US was even considering sending F-16 planes. Obviously, this is something that the Ukraine had been asking for, President Zelenskyy had been hoping

for, for months now. What is the status of that request?


BRINK: What I can say is that we and especially our militaries are in constant communication with our Ukrainian partners. Just yesterday, I had

the chance to meet with the Ukrainian Minister of Defense where we talked about assistance and our assistance going forward. Also yesterday, there

were phone calls between D.C. and Kyiv, with the folks that are leading on defense issues and leading the battle on the ground.

And so, I can't say that every single day even more than one time a day, even sometimes hourly, we are communicating with our Ukrainian partners to

try to figure out how we can best support their needs on the ground.

GOLODRYGA: As Ukraine is trying to claw back and this counter offensive to regain hold of cities in the south, the Kherson, Zaporizhzhia, those are

two large cities there that had been captured by the Russians. Moscow- backed local officials in the area are suggesting that they are going to be holding referendums in the coming months. Obviously, this is not something

that will be legitimately recognized by the West or Ukraine. But given that, how much more difficult would these referendums make any sort of

attempt to negotiate this land-backed into the hands of Ukrainians?

BRINK: Well, I think as Secretary of State Blinken said recently, we have downgraded intelligence, which also corroborates those reports that we have

heard about Russians intention -- well, Russia's active annexation that is happening right now, and also intention to take steps such as hold sham

referenda in those places where Russia is currently occupying Ukrainian territory.

We've seen this before. It's a playbook from 2014 when Russia did the same thing in Crimea. And we have been very clear that this is something that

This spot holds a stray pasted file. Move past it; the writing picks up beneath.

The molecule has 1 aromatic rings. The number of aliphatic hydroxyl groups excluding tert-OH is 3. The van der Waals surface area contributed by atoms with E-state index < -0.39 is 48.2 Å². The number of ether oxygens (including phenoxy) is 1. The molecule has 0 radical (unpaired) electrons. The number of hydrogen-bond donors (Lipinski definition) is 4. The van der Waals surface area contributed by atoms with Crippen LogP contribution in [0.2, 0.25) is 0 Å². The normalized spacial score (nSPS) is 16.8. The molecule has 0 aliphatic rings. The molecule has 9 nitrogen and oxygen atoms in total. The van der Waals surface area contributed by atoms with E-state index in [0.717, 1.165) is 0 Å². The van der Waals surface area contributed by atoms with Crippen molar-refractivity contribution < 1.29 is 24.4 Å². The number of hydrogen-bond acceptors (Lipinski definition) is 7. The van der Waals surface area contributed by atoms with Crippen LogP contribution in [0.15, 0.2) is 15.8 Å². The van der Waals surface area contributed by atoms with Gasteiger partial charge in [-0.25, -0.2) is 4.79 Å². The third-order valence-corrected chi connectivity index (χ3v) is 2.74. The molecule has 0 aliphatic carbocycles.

would have continued consequences from us, and also from the rest of the international community.

GOLODRYGA: What kind of consequences? Because, unfortunately, the sham referendum seemed to work. Russia still controls Crimea. And I guess the

concern would be that if these referendums go through, and Russia claims these territories, as Russian with Russian citizens using Russian currency,

the likelihood of Ukraine being able to reclaim that would be slim to none?

BRINK: Well, I think that, from my perspective, one of the main tools that we do have is imposing costs on Russia. And we've done this in a number of

ways. Number one, with an unprecedented set of sanctions with partners from around the world that are imposing very serious economic costs on Russia,

that will only grow over time.

Number two, we have reinforced NATO's eastern flank. And, obviously, there are big, big changes happening in NATO, with Sweden and Finland, also on

the cusp of becoming members as well, which is definitely changing the security dynamic in a way that is not what Putin said he wanted.

And number three, we are together with partners and allies around the world, arming and supporting Ukraine. So, yes, there will be consequences

and these will continue to play out over time.

GOLODRYGA: We mentioned that the increased fighting in the East in the Donbas region of the country, Ukraine currently controls about 40 percent

of Donbas. And as we speak, President Zelenskyy has ordered the evacuation of those Ukrainians that live there from the region. He made that call

Saturday night. And said that his main concern was not only for their physical safety today, but in the future in terms of their gas supply.

Now, gas supply from Russia has ended in 2015. Russia, Ukraine has not been on the receiving end from Russia for their gas. Since then, they have been

getting gas from Western partners. But I'm just curious as a whole given the concern about the limited amount of gas and the withholding of gas from

Russia to Western Europe. How much concern is there in Ukraine right now about the future instability of gas for the country as a whole as the

winter months approach?

BRINK: Well, I think it's probably a concern for all of Europe. I know that we and the Europeans agree that it's very important to remove this

dependency on Russian energy for Europe. And as you said, Ukraine is not now dependent on energy supply from Russia. It's important that we see that

happen more broadly. And we are working together with the Europeans to do what we can to support that goal.

GOLODRYGA: In terms of -- you know, we continue to talk about the costs imposed from the west on Russia, and that comes in the form of sanctions.

Obviously, Russia has taken a hit and has been ostracized from the world and its assets frozen. That having been said, they continue to profit from

the premium that we've seen in the rise in oil and gas prices.


At the same time, Ukraine's economy continues to suffer. If Russia is expected to shrink, their GDP is expected to shrink about 10 percent this